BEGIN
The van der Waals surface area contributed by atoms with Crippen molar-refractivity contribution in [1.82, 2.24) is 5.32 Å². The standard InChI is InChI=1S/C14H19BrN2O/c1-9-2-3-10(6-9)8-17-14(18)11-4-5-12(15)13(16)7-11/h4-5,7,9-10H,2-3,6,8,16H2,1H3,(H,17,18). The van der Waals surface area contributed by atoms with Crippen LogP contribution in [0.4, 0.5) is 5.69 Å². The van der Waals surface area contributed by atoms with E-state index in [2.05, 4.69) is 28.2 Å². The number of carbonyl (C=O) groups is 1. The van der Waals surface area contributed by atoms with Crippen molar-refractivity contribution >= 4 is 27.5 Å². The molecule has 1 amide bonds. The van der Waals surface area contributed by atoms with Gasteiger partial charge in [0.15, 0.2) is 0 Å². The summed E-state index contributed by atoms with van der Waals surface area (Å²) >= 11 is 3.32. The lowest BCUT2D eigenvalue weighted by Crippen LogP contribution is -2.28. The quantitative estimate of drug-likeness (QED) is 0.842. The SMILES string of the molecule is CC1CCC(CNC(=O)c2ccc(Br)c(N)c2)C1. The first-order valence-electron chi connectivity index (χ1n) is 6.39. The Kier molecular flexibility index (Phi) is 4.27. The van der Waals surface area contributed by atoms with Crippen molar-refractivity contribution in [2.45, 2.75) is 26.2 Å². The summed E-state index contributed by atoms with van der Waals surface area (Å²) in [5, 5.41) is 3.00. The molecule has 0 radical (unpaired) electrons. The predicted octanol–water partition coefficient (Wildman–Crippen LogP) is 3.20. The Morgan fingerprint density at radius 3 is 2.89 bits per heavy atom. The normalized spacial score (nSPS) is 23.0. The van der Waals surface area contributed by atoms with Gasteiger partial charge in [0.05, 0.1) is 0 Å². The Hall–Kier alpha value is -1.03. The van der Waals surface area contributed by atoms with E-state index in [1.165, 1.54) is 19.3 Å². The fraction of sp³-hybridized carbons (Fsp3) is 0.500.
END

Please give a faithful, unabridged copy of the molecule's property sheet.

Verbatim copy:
The van der Waals surface area contributed by atoms with Crippen molar-refractivity contribution in [1.82, 2.24) is 5.32 Å². The standard InChI is InChI=1S/C14H19BrN2O/c1-9-2-3-10(6-9)8-17-14(18)11-4-5-12(15)13(16)7-11/h4-5,7,9-10H,2-3,6,8,16H2,1H3,(H,17,18). The van der Waals surface area contributed by atoms with Crippen LogP contribution in [0.4, 0.5) is 5.69 Å². The van der Waals surface area contributed by atoms with E-state index in [2.05, 4.69) is 28.2 Å². The number of carbonyl (C=O) groups is 1. The van der Waals surface area contributed by atoms with Crippen molar-refractivity contribution >= 4 is 27.5 Å². The molecule has 1 amide bonds. The van der Waals surface area contributed by atoms with Gasteiger partial charge in [0.15, 0.2) is 0 Å². The summed E-state index contributed by atoms with van der Waals surface area (Å²) >= 11 is 3.32. The lowest BCUT2D eigenvalue weighted by Crippen LogP contribution is -2.28. The quantitative estimate of drug-likeness (QED) is 0.842. The SMILES string of the molecule is CC1CCC(CNC(=O)c2ccc(Br)c(N)c2)C1. The first-order valence-electron chi connectivity index (χ1n) is 6.39. The Kier molecular flexibility index (Phi) is 4.27. The van der Waals surface area contributed by atoms with Crippen molar-refractivity contribution in [2.45, 2.75) is 26.2 Å². The summed E-state index contributed by atoms with van der Waals surface area (Å²) in [5, 5.41) is 3.00. The molecule has 0 radical (unpaired) electrons. The predicted octanol–water partition coefficient (Wildman–Crippen LogP) is 3.20. The Morgan fingerprint density at radius 3 is 2.89 bits per heavy atom. The normalized spacial score (nSPS) is 23.0. The van der Waals surface area contributed by atoms with Gasteiger partial charge in [0.05, 0.1) is 0 Å². The Hall–Kier alpha value is -1.03. The van der Waals surface area contributed by atoms with E-state index in [1.165, 1.54) is 19.3 Å². The fraction of sp³-hybridized carbons (Fsp3) is 0.500.